MetroPCS fires up cutting-edge 4G wireless network, beating Verizon Wireless

By Peter Svensson, AP
Tuesday, September 21, 2010

MetroPCS fires up cutting-edge wireless network

NEW YORK — MetroPCS Communications Inc., a regional cell phone company that mainly caters to low-income customers, on Tuesday became the first U.S. carrier to use a new network technology that provides faster data access and is expected to become the industry standard.

MetroPCS, which has 7.6 million subscribers, turned on Long Term Evolution, or LTE, service in Las Vegas. It’s ahead of Verizon Wireless, which has 92 million subscribers and plans to bring LTE to 25 to 30 cities later this year.

MetroPCS CEO Roger Linquist said the company aims to turn on LTE across its entire network, which is concentrated in cities, by January.

To take advantage of the network, Dallas-based MetroPCS is selling the first U.S. LTE phone, the Samsung Craft, for $299. It’s not a smart phone with an array of downloadable applications, but it does have a touch screen and a keyboard. It can surf the Web and access Facebook, Twitter and other popular services. Smart phones that will benefit more tangibly from the data speeds provided by LTE will come next year, Linquist said.

MetroPCS service is prepaid and doesn’t come with a contract. Many customers pay for it in cash at MetroPCS stores. Linquist said that phones are the main way their customers access the Internet.

MetroPCS is charging $55 per month for unlimited calling and texting on LTE, with all taxes and fees included. That’s $5 more than it charges for smart phones. For an extra $5 per month, MetroPCS provides video on demand from RealNetworks Inc. that includes TV shows from NBC Universal, Black Entertainment Television and Univision.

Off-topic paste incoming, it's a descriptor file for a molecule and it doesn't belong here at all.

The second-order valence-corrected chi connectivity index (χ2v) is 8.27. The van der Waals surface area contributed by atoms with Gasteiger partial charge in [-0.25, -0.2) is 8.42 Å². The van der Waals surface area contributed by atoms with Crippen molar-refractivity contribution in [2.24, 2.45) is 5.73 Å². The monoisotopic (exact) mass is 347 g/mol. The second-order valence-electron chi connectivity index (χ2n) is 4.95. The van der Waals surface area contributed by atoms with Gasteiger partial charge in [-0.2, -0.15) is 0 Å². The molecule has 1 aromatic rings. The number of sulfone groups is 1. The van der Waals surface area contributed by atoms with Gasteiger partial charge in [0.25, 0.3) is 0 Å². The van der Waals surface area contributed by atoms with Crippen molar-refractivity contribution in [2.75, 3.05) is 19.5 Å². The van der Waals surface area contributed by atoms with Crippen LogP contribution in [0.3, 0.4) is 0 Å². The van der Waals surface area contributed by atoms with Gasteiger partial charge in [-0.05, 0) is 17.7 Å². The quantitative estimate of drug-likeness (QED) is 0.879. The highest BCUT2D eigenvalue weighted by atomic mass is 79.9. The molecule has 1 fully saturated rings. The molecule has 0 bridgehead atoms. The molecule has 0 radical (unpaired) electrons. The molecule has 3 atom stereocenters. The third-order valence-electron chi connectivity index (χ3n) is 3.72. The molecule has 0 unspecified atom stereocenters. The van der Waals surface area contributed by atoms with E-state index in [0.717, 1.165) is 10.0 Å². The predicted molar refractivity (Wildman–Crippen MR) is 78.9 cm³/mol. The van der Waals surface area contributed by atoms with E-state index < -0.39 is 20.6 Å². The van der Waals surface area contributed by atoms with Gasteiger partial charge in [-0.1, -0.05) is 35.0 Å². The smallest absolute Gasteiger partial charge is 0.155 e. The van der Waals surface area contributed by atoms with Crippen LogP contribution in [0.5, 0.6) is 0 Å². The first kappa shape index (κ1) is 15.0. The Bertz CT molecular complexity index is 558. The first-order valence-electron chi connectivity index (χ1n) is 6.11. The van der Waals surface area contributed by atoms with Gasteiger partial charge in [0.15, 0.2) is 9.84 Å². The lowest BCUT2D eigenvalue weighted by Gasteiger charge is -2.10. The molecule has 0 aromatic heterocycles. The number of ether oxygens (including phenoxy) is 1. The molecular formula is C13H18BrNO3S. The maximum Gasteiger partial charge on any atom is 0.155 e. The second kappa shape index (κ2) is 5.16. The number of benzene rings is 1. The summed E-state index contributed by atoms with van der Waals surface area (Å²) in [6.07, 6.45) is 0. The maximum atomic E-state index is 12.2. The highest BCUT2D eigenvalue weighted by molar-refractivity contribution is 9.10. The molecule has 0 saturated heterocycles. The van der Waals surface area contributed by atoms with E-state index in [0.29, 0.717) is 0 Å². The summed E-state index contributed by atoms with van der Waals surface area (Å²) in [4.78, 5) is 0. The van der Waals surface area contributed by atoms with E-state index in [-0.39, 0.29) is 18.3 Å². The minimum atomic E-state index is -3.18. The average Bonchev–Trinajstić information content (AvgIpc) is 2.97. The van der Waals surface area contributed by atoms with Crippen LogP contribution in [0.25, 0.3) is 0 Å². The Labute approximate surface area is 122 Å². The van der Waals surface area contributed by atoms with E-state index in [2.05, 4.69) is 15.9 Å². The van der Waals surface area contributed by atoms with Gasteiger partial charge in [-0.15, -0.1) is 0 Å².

LTE is a so-called fourth-generation, or 4G, wireless technology. In Las Vegas, users should get download speeds of 6 to 8 megabits per second, Linquist said, about as fast as a cable modem and five times as fast as 3G service on MetroPCS or Verizon Wireless.

LM Ericsson AB of Sweden is providing the network equipment for the build-out.

So why is a relatively small, frugal player like MetroPCS the first out of the gate with what looks like the future of wireless? Linquist said vendors want to be out front on LTE, and were eager to work with the company and give it good deals. Also, the technology can potentially save MetroPCS a lot of money by reducing the amount of equipment required to keep the network running.

“It’s all about cost for us,” Linquist said.

Shares of MetroPCS slipped 2 cents to $9.87 in afternoon trading.

Sprint Nextel Corp. is building a 4G network using a different technology, known as WiMax, through its Clearwire Corp. subsidiary. It launched the first phone for that network this summer.

Neither MetroPCS or Sprint uses 4G for calls. That part of the technology has not been worked out yet, so the phones use regular 3G as a backup.

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